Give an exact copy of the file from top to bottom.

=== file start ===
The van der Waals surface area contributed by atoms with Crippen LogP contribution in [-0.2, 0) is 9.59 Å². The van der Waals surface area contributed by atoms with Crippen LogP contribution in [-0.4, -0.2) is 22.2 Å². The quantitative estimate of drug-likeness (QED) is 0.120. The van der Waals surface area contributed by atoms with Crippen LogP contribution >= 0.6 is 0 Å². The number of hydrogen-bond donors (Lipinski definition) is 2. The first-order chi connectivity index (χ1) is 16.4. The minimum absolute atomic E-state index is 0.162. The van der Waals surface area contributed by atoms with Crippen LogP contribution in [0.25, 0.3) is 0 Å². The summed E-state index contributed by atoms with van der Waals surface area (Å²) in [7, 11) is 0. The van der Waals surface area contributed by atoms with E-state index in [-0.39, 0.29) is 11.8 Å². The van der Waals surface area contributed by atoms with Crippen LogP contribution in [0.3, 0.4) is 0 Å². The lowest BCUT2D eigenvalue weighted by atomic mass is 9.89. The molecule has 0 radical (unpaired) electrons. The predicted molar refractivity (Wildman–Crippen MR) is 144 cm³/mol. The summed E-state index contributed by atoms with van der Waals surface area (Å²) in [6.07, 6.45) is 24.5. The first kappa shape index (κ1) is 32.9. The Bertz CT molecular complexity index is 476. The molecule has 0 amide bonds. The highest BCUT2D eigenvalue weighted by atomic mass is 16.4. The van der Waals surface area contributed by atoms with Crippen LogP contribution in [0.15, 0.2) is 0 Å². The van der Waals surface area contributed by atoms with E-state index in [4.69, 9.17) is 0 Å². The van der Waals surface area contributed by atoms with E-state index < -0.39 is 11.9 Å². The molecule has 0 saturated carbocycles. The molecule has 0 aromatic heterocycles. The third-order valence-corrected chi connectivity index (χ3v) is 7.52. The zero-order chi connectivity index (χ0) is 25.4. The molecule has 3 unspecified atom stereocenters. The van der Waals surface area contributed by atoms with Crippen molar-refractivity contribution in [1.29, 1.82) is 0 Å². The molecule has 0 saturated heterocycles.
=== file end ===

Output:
The van der Waals surface area contributed by atoms with Crippen LogP contribution in [-0.2, 0) is 9.59 Å². The van der Waals surface area contributed by atoms with Crippen LogP contribution in [-0.4, -0.2) is 22.2 Å². The quantitative estimate of drug-likeness (QED) is 0.120. The van der Waals surface area contributed by atoms with Crippen LogP contribution >= 0.6 is 0 Å². The number of hydrogen-bond donors (Lipinski definition) is 2. The first-order chi connectivity index (χ1) is 16.4. The minimum absolute atomic E-state index is 0.162. The van der Waals surface area contributed by atoms with Crippen LogP contribution in [0.25, 0.3) is 0 Å². The summed E-state index contributed by atoms with van der Waals surface area (Å²) in [7, 11) is 0. The van der Waals surface area contributed by atoms with E-state index in [-0.39, 0.29) is 11.8 Å². The van der Waals surface area contributed by atoms with Crippen LogP contribution in [0.3, 0.4) is 0 Å². The lowest BCUT2D eigenvalue weighted by atomic mass is 9.89. The molecule has 0 radical (unpaired) electrons. The predicted molar refractivity (Wildman–Crippen MR) is 144 cm³/mol. The summed E-state index contributed by atoms with van der Waals surface area (Å²) in [6.07, 6.45) is 24.5. The first kappa shape index (κ1) is 32.9. The Bertz CT molecular complexity index is 476. The molecule has 0 amide bonds. The highest BCUT2D eigenvalue weighted by atomic mass is 16.4. The van der Waals surface area contributed by atoms with Crippen LogP contribution in [0.15, 0.2) is 0 Å². The van der Waals surface area contributed by atoms with E-state index in [4.69, 9.17) is 0 Å². The van der Waals surface area contributed by atoms with E-state index < -0.39 is 11.9 Å². The molecule has 0 saturated carbocycles. The molecule has 0 aromatic heterocycles. The third-order valence-corrected chi connectivity index (χ3v) is 7.52. The zero-order chi connectivity index (χ0) is 25.4. The molecule has 3 unspecified atom stereocenters. The van der Waals surface area contributed by atoms with Crippen molar-refractivity contribution in [1.29, 1.82) is 0 Å². The molecule has 0 saturated heterocycles.